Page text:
“It’s not what you look at that matters, it’s what you see”
– James Henry Thoreau
Can we turn our to a subject whose acronym is JOMO, the Joy of Missing Out. It is in contrast with FoMO, the Fear of Missing Out, a term first coined by Dr. Dan Herman and described in Wikipedia as “a form of social anxiety, whereby one is compulsively concerned that one might miss an opportunity for social interaction, a novel experience, profitable investment or other satisfying event” Dr. Herman initially became aware of the phenomenon which he named FoMO during a focus group study for a client of his.
We live in a world of endless possibilities for distraction and overstimulation. We are never far removed from our means of communication which are ever more sophisticated, alluring and increasingly individually directed. Social media already offer us a non-stop stream of ideas and yet the possibilities offered by all these means of communication have hardly begun to be exploited by those who are in broadcast mode. We have never been more closely connected technologically but we are already suffering the effects of increased social isolation as we each become absorbed in our gadgets and machines.
“I’m just staying home tonight,
getting lost in that hopeless little screen”.
– Leonard Cohen – Democracy is coming to the USA
People in the second decade of the 21st century are bombarded with choices. A walk along one row of any supermarket will reveal a bewildering range of even basic products such as breakfast cereals. Someone visiting an electrical store to purchase a simple kettle will be faced with an awe inspiring array of kettles of all shapes, colours, sizes and capabilities. And the examples above only refer to the overwhelming variety of on-the-shelf choices, leaving out important ethical considerations such as how the products are produced and the distances over which they are brought to market.
We have a complex web of social media offering limitless possibilities for good and ill. How many people spend a disproportionate amount of their time living in a virtual world inhabited by “friends” whom they will never see in real life? How many of us can sustain meaningful friendships with more than a handful of genuine people whom we really care for and who really care for us?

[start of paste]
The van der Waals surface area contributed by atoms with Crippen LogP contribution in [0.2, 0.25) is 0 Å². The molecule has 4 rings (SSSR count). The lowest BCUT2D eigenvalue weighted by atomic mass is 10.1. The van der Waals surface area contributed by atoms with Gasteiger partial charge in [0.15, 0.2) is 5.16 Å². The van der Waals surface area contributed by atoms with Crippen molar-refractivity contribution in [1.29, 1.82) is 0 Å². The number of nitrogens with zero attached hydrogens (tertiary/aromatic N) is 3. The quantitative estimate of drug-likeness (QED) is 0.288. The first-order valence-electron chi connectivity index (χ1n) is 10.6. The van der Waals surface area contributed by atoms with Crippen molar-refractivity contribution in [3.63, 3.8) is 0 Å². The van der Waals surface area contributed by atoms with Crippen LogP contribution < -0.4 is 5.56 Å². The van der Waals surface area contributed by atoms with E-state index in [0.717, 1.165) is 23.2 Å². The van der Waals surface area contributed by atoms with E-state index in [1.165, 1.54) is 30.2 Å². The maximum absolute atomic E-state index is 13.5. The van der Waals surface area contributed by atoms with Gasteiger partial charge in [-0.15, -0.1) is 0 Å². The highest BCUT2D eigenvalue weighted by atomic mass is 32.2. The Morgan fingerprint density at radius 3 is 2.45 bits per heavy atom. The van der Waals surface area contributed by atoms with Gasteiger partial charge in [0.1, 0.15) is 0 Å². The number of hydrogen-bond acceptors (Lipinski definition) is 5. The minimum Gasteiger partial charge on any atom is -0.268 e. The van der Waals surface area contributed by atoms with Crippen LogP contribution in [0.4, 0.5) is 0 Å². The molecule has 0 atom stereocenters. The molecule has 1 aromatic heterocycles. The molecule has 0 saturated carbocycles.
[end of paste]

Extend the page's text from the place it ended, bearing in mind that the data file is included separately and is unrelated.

Good causes are also active on social media, importantly bringing to light issues which otherwise would be neglected. Every day we are offered an inundation of worthwhile ethical campaigns all seeking our support. But there are only so many waking hours in a day, only so many available days in a week and there are limits to our capacity to be motivated to meaningful interest or action in more than a certain number of areas. Even the most worthwhile of causes themselves suffer from volunteer and donor fatigue.
Faced with such choice in terms of ethical demands, entertainment offerings, friend requests, tweets and social media updates with their varied invitations to distraction and amusement we must try to bring some stability, calm and order into this amazing life that we have been given. We may have a large area of interest and concern, but we each have only a smaller area where there is any possibility of real focus, This is where JOMO comes in.
Can we slow down, allow time each day for reflection and awareness and set limits on the amount of distraction that we will allow ourselves? If we do A we cannot do B so let’s not feel that somehow we have lost something or chosen the short straw in opting for one offering as against the other. Let’s explore for a change the Joy of Missing Out or doing without. In our time the challenges may be increased, the acronym JOMO may be new but the message is many centuries, indeed millenia old, the message to try to live more mindfully and more meaningfully in each present moment.
The Plum village website offers this advice: “Solitude is not about being alone high up in the mountains, or in a hut deep in the forest, it is not about hiding ourselves away from civilisation. Real solitude comes from a stable heart that does not get carried away by the crowd nor by our sorrows about the past, our worries about the future, and our excitement about the present. We do not lose ourselves; we do not lose our mindfulness. Taking refuge in our mindful breathing, coming back to the present moment is to take refuge in the beautiful, serene island within each of us”
Life offers the lucky ones a range of choices. Today that variety has extended beyond anything that could have been imagined even a generation ago. This is a gift and a blessing and something that we enjoy especially in the more prosperous west and north of the planet. But its downside is its ability to distract us and cause us to fritter away this precious life in a heedless, aimless and valueless whirl of activity. The temptation to live on autopilot has surely never be greater. It requires the dedicated application of mindfulness to help us steer a chosen course though the bewildering wilderness of choice that is offered to us.
So an idea for us all to work on in the week ahead. Practice JOMO and experience the Joy of Missing Out. Just because it can be done does not mean that it should or must be done. This week let’s abandon our fear of missing out and let’s see if we find ourselves a little more contented and recollected by next weekend!